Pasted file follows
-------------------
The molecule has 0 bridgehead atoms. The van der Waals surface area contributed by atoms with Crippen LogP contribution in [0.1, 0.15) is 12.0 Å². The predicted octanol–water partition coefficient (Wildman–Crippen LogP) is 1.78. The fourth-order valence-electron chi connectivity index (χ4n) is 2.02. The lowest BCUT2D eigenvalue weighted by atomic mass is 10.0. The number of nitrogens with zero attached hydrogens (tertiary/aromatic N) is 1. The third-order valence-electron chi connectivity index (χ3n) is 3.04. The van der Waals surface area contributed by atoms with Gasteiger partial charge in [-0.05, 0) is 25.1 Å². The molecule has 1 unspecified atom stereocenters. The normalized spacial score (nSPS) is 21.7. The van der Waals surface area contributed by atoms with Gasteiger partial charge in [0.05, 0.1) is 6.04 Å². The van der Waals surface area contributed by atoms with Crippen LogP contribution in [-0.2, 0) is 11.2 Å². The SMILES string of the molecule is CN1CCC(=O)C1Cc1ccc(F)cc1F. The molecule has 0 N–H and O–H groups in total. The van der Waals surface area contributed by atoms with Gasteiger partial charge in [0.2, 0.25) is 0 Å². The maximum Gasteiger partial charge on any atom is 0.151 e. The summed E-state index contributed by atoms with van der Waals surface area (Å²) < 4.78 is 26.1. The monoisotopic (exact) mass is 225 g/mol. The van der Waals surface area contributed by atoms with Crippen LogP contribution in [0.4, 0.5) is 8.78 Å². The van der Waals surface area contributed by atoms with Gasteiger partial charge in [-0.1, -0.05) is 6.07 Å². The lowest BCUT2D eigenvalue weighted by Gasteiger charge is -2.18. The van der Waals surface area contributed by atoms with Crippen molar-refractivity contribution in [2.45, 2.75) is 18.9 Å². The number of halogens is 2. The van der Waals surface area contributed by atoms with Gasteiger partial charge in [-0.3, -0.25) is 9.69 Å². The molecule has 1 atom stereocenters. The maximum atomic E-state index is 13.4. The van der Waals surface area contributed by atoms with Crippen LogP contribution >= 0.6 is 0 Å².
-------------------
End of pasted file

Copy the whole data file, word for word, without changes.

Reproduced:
The molecule has 0 bridgehead atoms. The van der Waals surface area contributed by atoms with Crippen LogP contribution in [0.1, 0.15) is 12.0 Å². The predicted octanol–water partition coefficient (Wildman–Crippen LogP) is 1.78. The fourth-order valence-electron chi connectivity index (χ4n) is 2.02. The lowest BCUT2D eigenvalue weighted by atomic mass is 10.0. The number of nitrogens with zero attached hydrogens (tertiary/aromatic N) is 1. The third-order valence-electron chi connectivity index (χ3n) is 3.04. The van der Waals surface area contributed by atoms with Gasteiger partial charge in [-0.05, 0) is 25.1 Å². The molecule has 1 unspecified atom stereocenters. The normalized spacial score (nSPS) is 21.7. The van der Waals surface area contributed by atoms with Gasteiger partial charge in [0.05, 0.1) is 6.04 Å². The van der Waals surface area contributed by atoms with Crippen LogP contribution in [-0.2, 0) is 11.2 Å². The SMILES string of the molecule is CN1CCC(=O)C1Cc1ccc(F)cc1F. The molecule has 0 N–H and O–H groups in total. The van der Waals surface area contributed by atoms with Gasteiger partial charge in [0.2, 0.25) is 0 Å². The maximum Gasteiger partial charge on any atom is 0.151 e. The summed E-state index contributed by atoms with van der Waals surface area (Å²) < 4.78 is 26.1. The monoisotopic (exact) mass is 225 g/mol. The van der Waals surface area contributed by atoms with Crippen LogP contribution in [0.4, 0.5) is 8.78 Å². The van der Waals surface area contributed by atoms with Gasteiger partial charge in [-0.1, -0.05) is 6.07 Å². The lowest BCUT2D eigenvalue weighted by Gasteiger charge is -2.18. The van der Waals surface area contributed by atoms with Crippen molar-refractivity contribution in [2.45, 2.75) is 18.9 Å². The number of halogens is 2. The van der Waals surface area contributed by atoms with Gasteiger partial charge in [-0.3, -0.25) is 9.69 Å². The molecule has 1 atom stereocenters. The maximum atomic E-state index is 13.4. The van der Waals surface area contributed by atoms with Crippen LogP contribution >= 0.6 is 0 Å².